Cover image for Walls of blue coquina : a novel
Walls of blue coquina : a novel
Harrison, Sam.
Personal Author:
Publication Information:
San Diego : Harcourt Brace Jovanovich, 1990.
Format :


Call Number
Material Type
Home Location
Item Holds
FICTION Adult Fiction Central Closed Stacks

On Order

Reviews 2

Booklist Review

Elderly Bobby Sauls sits on the porch and gazes out at the Florida Gulf Coast waters while his wife of more than 50 years runs their rental cottages. Their family consists of grandson Junior and married granddaughter Julie and her husband, Ronnie, who works on a local oyster boat. Dreams and visions have become a way of life for Bobby until the arrival of psychic Ike on his Harley-Davidson, whose prediction that a "very powerful and beautiful event" will take place at the cottages focuses Bobby's expectations. This group is joined by the reserved Mr. Wilkes, separated from his wife and seeking a quiet place to reconstruct the skeleton of his infant son. While Bobby wonders about the tenants and tries to anticipate the great event, Mother Sauls decides to remember her entire life and commit it to paper. Events are played out in such a way as to provide revelations for one and all, especially for the reader who learns that life is not over at any age for those who remain aware of their experiences and responsible for their relationships. Harrison has penned a quirky but insightful tale. --Susan Nelson

Publisher's Weekly Review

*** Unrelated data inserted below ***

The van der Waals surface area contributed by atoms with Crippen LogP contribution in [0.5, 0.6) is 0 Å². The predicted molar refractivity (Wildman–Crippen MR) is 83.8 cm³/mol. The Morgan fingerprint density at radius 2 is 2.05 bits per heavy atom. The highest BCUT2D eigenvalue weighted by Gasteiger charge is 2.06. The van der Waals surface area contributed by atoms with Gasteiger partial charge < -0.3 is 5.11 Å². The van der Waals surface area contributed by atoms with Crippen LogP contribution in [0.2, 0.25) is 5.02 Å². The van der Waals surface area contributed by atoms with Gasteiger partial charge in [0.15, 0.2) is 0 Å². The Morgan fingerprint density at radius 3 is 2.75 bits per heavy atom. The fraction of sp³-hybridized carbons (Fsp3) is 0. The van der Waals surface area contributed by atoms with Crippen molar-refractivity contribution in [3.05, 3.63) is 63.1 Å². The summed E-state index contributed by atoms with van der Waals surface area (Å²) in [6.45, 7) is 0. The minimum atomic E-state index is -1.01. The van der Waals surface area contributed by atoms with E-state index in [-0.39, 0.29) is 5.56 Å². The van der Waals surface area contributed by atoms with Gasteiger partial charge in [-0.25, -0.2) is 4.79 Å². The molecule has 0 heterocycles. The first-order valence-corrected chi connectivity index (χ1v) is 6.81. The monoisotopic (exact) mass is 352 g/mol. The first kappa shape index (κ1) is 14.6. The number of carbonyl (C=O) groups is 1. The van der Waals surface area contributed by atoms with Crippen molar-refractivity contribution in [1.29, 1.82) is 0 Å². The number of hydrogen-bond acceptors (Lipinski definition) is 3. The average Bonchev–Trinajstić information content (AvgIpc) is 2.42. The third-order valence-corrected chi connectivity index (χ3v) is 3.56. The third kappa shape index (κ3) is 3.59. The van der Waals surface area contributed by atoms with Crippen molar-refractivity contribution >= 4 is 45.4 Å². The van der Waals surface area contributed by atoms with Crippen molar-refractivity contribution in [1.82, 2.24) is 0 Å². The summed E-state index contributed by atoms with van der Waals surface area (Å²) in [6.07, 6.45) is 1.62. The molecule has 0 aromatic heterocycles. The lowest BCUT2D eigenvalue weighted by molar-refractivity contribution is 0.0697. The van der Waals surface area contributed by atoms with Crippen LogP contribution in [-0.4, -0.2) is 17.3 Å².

This novel's few, oddball characters, minimal action, isolated setting and philsophical premise strongly recall Waiting for Godot ; Harrison mesmerizes the reader with the character of an old man who does little more than sit on his porch all day, staring at the Gulf of Mexico. Bobby Sauls, huddled with his family in a microcosmic cluster of cottages on the Florida coast, has waited all his life for something to happen. Convinced that the all-important event will occur soon, Bobby conjures up visions of it, unaware at times whether he is awake or dreaming. When even he seems likely to lose faith in his convictions, the author persuades us that something just might come to pass after all. Indeed, ``the pathetic ragings, beautiful and sad, of Bobby's disintegrating mind'' are themselves uncommonly powerful, and Bobby's encounters while he waits are perhaps more interesting than whatever he's waiting for. Harrison's elaborate exploration of a dying man's need to believe in some transcendental experience while attempting to tie up the loose ends of his life is thoughtful and compelling throughout. (May) (c) Copyright PWxyz, LLC. All rights reserved